Abstract: Development and Validation of the Need-Based Quality of Life Scale (NBQoL) for Psychotropic Drug Abusers (Society for Social Work and Research 27th Annual Conference - Social Work Science and Complex Problems: Battling Inequities + Building Solutions)

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562P Development and Validation of the Need-Based Quality of Life Scale (NBQoL) for Psychotropic Drug Abusers

Saturday, January 14, 2023
Phoenix C, 3rd Level (Sheraton Phoenix Downtown)
* noted as presenting author
Xinyi Wei, Master of Social Policy, PhD candidate, The University of Hong Kong, Hong Kong
Frances Yik-Wa Law, PhD, Associate Professor, The University of Hong Kong
Background and Purpose: Psychotropic drug abuse has adverse effects on almost all aspects of life which is a common concern worldwide. Psychotropic drug abusers (PDAs) expect to address multiple life issues in substance abuse treatment, not limited to abuse or health-related issues. Quality of life (QoL) is significantly associated with rehabilitation and is a helpful outcome indicator in assessing treatment effects. A measurement tool that is sensitive enough to detect treatment effects on QoL is thus considered beneficial to the rehabilitation outcomes for PDAs. This study developed and validated a QoL scale for PDAs that adopted the integrative model of QoL, combining the constructs of the relative importance and the satisfaction degree of basic needs. Since PDAs' perceptions of the relative importance of basic needs may constantly change during the treatment, the developed scale can evaluate the treatment effects on improving QoL more accurately by measuring these possible perception changes.

Methods: In the stage of item development, the inductive method (literature reviews) and deductive method (interviews with 25 PDAs) were used to generate the item pool. Expert judgment (interviews with 25 professionals) was used to test the content validity. 329 psychotropic drug abusers from 13 substance abuse treatment organizations were recruited using the snowball sampling method to develop and validate the scale. Exploratory factor analysis (EFA) and confirmatory factor analysis (CFA) were used to reduce items and confirm the scale structure. Internal consistency and split-half reliability were used to evaluate the scale’s reliability. Correlations (Pearson’s r) between the scores of the developed scale and WHOQOL-BREF assessed the concurrent validity. Convergent and discriminant validity were tested using the multitrait-multimethod (MTMM) matrix.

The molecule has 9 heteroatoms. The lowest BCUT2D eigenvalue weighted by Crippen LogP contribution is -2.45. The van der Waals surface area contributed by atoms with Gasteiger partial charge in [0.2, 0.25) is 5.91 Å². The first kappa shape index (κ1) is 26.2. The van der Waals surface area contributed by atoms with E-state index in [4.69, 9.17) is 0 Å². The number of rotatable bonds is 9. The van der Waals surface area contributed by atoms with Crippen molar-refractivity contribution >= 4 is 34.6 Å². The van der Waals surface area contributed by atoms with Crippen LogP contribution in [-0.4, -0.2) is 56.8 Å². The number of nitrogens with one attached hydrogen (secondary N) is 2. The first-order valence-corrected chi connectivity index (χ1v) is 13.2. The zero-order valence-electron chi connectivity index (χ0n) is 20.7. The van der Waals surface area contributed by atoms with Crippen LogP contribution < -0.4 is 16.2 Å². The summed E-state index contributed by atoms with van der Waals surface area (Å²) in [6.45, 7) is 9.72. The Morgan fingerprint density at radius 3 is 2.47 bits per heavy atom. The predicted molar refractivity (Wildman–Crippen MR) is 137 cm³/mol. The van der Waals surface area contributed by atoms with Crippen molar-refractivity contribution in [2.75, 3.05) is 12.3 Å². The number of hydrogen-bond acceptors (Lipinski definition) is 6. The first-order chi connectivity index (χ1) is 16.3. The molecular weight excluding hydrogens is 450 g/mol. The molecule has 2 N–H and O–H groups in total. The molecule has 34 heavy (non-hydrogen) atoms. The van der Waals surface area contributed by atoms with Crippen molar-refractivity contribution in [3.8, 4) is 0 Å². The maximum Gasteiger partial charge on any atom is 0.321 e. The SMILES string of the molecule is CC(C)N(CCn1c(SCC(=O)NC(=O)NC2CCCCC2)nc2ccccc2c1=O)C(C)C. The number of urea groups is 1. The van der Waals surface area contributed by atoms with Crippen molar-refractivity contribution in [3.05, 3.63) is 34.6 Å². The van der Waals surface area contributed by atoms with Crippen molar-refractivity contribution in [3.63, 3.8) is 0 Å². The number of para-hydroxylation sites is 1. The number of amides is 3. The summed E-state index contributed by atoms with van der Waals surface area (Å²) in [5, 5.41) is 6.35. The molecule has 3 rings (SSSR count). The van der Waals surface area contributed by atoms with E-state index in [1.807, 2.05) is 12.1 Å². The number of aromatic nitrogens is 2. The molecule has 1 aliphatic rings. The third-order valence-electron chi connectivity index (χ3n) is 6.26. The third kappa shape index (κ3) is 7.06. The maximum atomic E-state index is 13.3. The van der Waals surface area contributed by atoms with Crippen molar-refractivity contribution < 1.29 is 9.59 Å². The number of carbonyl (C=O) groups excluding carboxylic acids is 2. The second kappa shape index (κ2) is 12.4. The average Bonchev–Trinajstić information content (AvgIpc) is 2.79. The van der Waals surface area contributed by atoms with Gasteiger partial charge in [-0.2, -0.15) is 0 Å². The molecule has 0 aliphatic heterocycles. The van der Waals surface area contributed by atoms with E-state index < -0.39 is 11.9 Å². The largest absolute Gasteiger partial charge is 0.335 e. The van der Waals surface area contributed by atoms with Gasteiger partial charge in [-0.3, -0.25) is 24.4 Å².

Results: Items with factor loadings under 0.60 were deleted from the scale by EFA, and six domains were identified that explained 69.9% of the total variance with factor loadings between 0.71 and 0.97. The results of CFA suggested good model fits of the 25-item scale with six items for relative importance and 19 items for satisfaction degree (df=171, CFI=0.958;TLI=0.948, RMSEA=0.054, SRMR=0.053, GFI=0.891, and NFI=0.884). The scale had good internal reliability (Cronbach’s alpha = 0.81–0.92) and split-half reliability (average=0.86). Pearson’s correlation test supported a significant correlation between the developed scale and WHOQOL-BFEF (r = 0.79) and demonstrated good concurrent validity of the developed scale. Correlation coefficients within/ between the items and the sub-scales were more than 0.60/ lower than 0.40, showing good convergent/ discriminant validity of the developed scale.

Conclusions and Implications: Our findings supported the good reliability and validity of the developed scale, which could effectively measure the QoL of PDAs. QoL results measured by the developed scale could indicate the improvement QoL of satisfaction degree for diverse needs by treatment and provide references for determining the personalized treatment priorities for PDAs. Future validation studies could be conducted among PDAs in settings other than substance abuse treatment organizations and regions with different languages to make the developed scale more universally applicable.